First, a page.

Feelin’ the love

This has been a fantastic summer for enjoying our fire pit. Some summers are so hot that at nine or ten o’clock at night, when we feel like sitting around a campfire, it is still 80 degrees outside. Not this year. This year, not only do I wear a sweatshirt, but I actually enjoy the warmth of the fire.

Pinus parviflora 'Bergman'
Pinus parviflora ‘Bergman’ is an elegant specimen in the garden.

Last night as my wife and I were snuggled in our Adirondack love seat near the fire pit, out of nowhere my wife mentioned how much she liked the Pinus parviflora ‘Bergman’ just across the pit from where we sat. Now, hearing this from my wife was quite a surprise because she has always made it crystal clear that she does not like pines.  (Actually, there are a few pines in the garden that she has admired over the years – and now that I am thinking about it, they have all been cultivars of Pinus parviflora (the Japanese white pine).

Pinus parviflora 'Goldilocks'
Pinus parviflora ‘Goldilocks’ appears as a bright golden yellow small tree. Closer inspection of the foliage reveals beautiful two-toned needles.

In my last post I mentioned one of our favored variegated conifers, Pinus parviflora ‘Ogon janome’. My wife loves its soft foliage and variegated needles. Pinus parviflora ‘Goldilocks’ is another brightly colored cultivar that my wife absolutely loves. ‘Goldilocks’ is one the brightest yellows you will see in a pine.  Depending on culture, Goldilocks can be trained as a very straight tree or be allowed to follow the beat of its own drummer and mature into a wonderful specimen with gentle curves that add striking character to this small tree.

Pinus parviflora 'Catherine Elizabeth'
Pinus parviflora ‘Catherine Elizabeth’ is a delightful garden additon – I encourage you to invite her into your garden today.

Another Japanese white pine that has won the admiration of my wife is Pinus parviflora ‘Catherine Elizabeth’. This delightful little beauty is soft textured with short bluish green needles and a compact rounded form. Growing just a few inches a year, ‘Catherine Elizabeth’ will fill her space in the garden relatively slowly. She responds well to a little candle pruning in spring/early summer if you desire a tighter, more compact plant.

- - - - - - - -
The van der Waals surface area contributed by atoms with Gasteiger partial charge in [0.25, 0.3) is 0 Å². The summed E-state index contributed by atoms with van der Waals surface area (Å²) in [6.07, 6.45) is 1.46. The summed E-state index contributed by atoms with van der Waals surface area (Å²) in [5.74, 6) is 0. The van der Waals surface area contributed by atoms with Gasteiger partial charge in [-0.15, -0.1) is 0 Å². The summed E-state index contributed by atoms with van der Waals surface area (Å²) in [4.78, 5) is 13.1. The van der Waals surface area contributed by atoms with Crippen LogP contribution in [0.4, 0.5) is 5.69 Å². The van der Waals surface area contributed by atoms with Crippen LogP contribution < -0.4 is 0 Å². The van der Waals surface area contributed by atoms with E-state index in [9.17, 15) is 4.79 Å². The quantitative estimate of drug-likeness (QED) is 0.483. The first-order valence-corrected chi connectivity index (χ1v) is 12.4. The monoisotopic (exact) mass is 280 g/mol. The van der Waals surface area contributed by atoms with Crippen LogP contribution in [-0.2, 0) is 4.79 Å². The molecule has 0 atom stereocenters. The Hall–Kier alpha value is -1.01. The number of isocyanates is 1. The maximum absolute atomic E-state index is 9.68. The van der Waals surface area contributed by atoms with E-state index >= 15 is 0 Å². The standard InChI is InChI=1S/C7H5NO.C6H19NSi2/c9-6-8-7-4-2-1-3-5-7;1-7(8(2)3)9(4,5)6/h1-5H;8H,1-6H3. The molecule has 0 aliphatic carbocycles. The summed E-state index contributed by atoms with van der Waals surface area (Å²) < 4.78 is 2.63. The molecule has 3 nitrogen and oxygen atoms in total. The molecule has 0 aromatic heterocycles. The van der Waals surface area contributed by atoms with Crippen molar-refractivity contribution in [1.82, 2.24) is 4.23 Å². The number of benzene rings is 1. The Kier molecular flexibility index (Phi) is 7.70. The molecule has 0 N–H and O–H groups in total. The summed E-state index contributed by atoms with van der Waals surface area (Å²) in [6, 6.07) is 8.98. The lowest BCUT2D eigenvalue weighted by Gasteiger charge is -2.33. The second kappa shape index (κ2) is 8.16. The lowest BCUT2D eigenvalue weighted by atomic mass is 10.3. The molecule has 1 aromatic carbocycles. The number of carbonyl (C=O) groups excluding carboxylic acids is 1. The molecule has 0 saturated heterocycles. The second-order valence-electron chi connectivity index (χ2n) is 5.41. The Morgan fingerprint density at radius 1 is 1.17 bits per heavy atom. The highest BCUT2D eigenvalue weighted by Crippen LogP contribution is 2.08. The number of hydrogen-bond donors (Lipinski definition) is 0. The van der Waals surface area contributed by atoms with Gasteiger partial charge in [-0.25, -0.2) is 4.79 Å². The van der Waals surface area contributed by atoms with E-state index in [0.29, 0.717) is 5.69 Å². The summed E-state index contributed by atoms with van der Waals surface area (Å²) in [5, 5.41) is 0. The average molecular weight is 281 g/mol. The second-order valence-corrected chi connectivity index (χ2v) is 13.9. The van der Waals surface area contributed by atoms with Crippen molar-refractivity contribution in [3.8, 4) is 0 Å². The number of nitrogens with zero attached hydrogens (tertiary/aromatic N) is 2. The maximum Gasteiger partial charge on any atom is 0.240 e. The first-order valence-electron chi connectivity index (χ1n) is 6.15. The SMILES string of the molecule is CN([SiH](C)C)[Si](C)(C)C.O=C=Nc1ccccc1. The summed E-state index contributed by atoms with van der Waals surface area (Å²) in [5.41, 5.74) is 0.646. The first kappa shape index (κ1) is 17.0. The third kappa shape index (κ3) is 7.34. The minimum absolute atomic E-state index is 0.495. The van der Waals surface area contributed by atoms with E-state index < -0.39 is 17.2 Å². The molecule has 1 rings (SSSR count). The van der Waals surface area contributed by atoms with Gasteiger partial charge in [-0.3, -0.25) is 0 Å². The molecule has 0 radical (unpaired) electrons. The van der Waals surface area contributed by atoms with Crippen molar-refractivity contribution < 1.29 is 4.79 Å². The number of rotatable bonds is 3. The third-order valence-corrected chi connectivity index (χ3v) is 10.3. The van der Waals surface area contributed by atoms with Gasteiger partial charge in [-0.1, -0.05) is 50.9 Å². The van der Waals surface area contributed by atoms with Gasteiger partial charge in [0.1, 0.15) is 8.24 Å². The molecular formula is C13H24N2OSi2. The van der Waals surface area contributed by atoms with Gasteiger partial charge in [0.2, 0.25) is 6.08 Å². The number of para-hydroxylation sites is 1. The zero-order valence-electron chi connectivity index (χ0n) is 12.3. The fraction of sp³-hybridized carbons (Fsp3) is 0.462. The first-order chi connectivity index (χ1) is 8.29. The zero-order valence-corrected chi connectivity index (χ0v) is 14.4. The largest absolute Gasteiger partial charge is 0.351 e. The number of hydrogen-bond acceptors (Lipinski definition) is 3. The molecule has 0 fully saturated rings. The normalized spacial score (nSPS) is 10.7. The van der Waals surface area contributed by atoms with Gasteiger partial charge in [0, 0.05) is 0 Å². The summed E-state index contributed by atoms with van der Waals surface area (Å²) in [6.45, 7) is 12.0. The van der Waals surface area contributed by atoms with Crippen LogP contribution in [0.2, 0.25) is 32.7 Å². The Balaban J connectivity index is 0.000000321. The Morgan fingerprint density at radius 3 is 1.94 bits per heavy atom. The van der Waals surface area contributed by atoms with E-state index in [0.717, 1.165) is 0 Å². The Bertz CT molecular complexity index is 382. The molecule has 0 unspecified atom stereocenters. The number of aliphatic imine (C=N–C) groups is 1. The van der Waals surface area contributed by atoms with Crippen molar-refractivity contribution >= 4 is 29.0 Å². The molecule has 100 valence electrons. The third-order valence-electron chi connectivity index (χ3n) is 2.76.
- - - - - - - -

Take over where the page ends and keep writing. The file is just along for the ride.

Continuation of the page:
Pinus parviflora 'Glauca Nana' seedling under evaluation.
This seedling of Pinus parviflora ‘Glauca Nana’ has quite the character. Tiny needles and miniature habit make this one to watch for in the future.

The last time my wife joined me for a walk around the display gardens at Iseli, she honed right in on one of the smallest Japanese white pines I have ever seen. This is one of Iseli’s seedlings under evaluation. With new growth of two or three centimeters and tiny curled needles, this irregularly formed miniature captured both our imaginations. I don’t expect to see this little fella in the local garden center anytime soon, but it sure is something to look forward to.

I’m excited that my wife is beginning to move past her dislike of pines in general and is finding joy in a broader group of conifers. Go team conifer!

Conifer Lover

3 thoughts on “Feelin’ the love

  1. it is an excellent mini, later known under the name P.p. Iseli no 5
    when I saw it it was love at first sight and ever since I am longing for it


  2. Hello. First I’d really like say that I really enjoy this blog.

    There appear to be a couple of problems, however, with a couple of the cultivar names.

    Pinus parviflora ‘Bergmanii’ is incorrect. The correct name is Pinus parviflora ‘Bergman.’ I’m quite sure that Barry Bergman named it after 1959 when it become improper to use latinized cultivar names.

    Second, ‘Goldilocks’ is no longer recognized as the proper name for the beautiful golden Japanese White Pine. Its original name is Pinus parviflora ‘Tenysu-kazu,’ which is the name that must be used in the trade.

    With more and more cultivars entering the market, it is vitally important that we are very precise with the cultivar names. Using catchy trade names only creates confusion and does a great dishonor to the originator of the plant.

    Here is a link to a concise essay on naming plant cultivars:


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